Sunday, May 16, 2010
Commonly asked questions
Given what we do here at CLAWS, rehabilitation, rescue and education, I get asked a lot of the same questions over and over. I’m going to answer some of those here.
“If this makes you cry, why do you do it?”. My standard response? “When I stop crying, I’ll know I’ve lost my heart and that is when I’ll stop doing it”
I’ve been told by other rehabbers that they expect 50% of squirrels to die for instance. Others “boast” about a 54% success rate. Honestly, if I had either of these situations, I would quit. Our success rate has consistently stayed above 75%. Every single one that can’t make it is heartbreaking. When they come in, I plan for every one to make it to become a wild member of their society again. Yes, that is a bit unrealistic, but if I do not plan for that, then more will die. I have to plan for the best, and regret the worst.
I’m also told all the time to stop being so hard on myself. With every “loss”, I question every tiny thing I did, trying to figure out what I did wrong. Yes, I realize that not every one is “meant” to make it. But, if I didn’t beat myself up and question myself, I would not be the rehabber I am. If an innocent animal has to die, I want to be sure that it was not in vain! I HAVE to learn from each death, to try to prevent either future deaths, or to know when a specific injury or illness is not fixable, so I know when to do the humane thing as quickly as possible and stop their pain. So yes, I do “beat myself up” with each “loss”, but I don’t intend to stop doing so. Every death will help future rehab animals!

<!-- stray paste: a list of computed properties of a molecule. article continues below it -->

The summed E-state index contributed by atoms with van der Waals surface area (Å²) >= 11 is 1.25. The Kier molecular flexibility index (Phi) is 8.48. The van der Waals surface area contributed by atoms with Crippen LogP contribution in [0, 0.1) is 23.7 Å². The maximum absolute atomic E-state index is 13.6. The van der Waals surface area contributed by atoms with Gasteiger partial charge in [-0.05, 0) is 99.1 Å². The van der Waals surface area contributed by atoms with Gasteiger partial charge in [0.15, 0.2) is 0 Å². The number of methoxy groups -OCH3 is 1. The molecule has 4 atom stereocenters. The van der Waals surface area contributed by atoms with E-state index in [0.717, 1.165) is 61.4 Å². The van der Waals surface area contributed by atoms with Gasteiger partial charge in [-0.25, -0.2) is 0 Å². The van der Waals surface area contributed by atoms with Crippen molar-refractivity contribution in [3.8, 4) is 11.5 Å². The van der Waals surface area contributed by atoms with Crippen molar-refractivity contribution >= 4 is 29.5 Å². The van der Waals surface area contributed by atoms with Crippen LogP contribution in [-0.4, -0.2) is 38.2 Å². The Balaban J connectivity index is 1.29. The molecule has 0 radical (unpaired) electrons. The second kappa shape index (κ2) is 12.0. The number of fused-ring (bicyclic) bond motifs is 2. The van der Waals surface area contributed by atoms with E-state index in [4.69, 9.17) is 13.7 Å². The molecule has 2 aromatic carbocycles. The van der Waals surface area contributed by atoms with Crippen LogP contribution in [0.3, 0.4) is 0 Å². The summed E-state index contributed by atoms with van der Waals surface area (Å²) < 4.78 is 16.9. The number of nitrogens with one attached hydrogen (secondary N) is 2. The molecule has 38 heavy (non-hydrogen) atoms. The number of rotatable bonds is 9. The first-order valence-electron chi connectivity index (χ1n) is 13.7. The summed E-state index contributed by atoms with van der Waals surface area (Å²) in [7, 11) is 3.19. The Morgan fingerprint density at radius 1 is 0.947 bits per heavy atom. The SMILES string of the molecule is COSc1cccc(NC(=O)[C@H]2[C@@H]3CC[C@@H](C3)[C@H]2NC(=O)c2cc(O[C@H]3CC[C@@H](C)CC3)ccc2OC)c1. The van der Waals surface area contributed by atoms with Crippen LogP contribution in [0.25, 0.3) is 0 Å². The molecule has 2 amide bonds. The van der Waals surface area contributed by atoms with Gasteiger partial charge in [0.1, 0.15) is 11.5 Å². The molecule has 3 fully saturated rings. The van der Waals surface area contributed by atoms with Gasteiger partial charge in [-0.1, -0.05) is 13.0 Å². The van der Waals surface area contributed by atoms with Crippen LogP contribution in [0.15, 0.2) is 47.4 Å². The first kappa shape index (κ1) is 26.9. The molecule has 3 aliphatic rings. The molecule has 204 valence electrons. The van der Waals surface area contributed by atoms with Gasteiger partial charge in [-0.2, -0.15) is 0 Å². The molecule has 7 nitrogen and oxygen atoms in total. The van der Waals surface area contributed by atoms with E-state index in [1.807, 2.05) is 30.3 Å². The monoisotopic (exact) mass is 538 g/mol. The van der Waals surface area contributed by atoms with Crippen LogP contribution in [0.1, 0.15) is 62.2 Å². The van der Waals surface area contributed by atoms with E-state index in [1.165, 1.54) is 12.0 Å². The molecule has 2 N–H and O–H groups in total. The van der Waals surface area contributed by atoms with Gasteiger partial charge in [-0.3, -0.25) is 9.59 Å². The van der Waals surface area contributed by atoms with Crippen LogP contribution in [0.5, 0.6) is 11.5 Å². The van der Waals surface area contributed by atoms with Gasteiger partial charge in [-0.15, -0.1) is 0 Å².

What do I consider myself an expert in? Nothing. As many of a certain species as I may have rehabilitated, each individual animal is different and I’m determined to continue learning all the time. In my experience, those who consider themselves experts tend to stop learning and miss out on a lot of new, great tips, tricks and cures.
Do I know quite a bit about quite a few species? Yes, I believe I do. But what I have more than knowledge of specific species is knowledge of animals in general and a GREAT network of vets, other rehabbers and zoologists that I’m never afraid to ask questions of.
How do I handle the constant phone calls from people who just don’t’ want to listen?
I find it terribly sad that humans are, for the most part, so removed from nature that they do not even understand the basics. Often times not even the species of animal they are looking at. With every call, no matter how nasty the people can be, I try to use it as an opportunity to bring humans and nature closer together. It really isn’t their fault that they don’t understand. We aren’t taught these things in school, there aren’t billboards up explaining these things. Many people only learn by talking to rehabbers like myself.
It has to be so rewarding to do what you do! I always tell people, having been in Corporate America for over 23 years, this is THE most rewarding and THE most heartbreaking work I’ve ever done. Working at a desk for years, I made great money, but never really had any personal satisfaction, even though I was really good at what I did. Doing this, even with no pay, I feel I’m making a difference. I help animals and I educate people and try to help them learn to live in harmony with nature. What could be more rewarding? No, it doesn’t always turn out the way we want it to, even when we are trying to educate people. But it does turn out well much more often than it doesn’t.
Why do we do so many species? We “specialize” in a few species, but we have chosen not to discriminate against any species. If you understand the basics of a particular type of animal, you can use that knowledge to help you learn how to rehabilitate other similar species. This is how we do it. We are careful never to take in more than we can handle while ensuring that all rehabilitating and permanent animals all get the care that they need. How can we choose which species are “more worthy” of help than others? We do try to send the more commonly rehabilitated animals to other rehabbers that we trust to take great care of them, but if a situation calls for it, we will not turn an animal away.
If you have any questions, please feel free to ask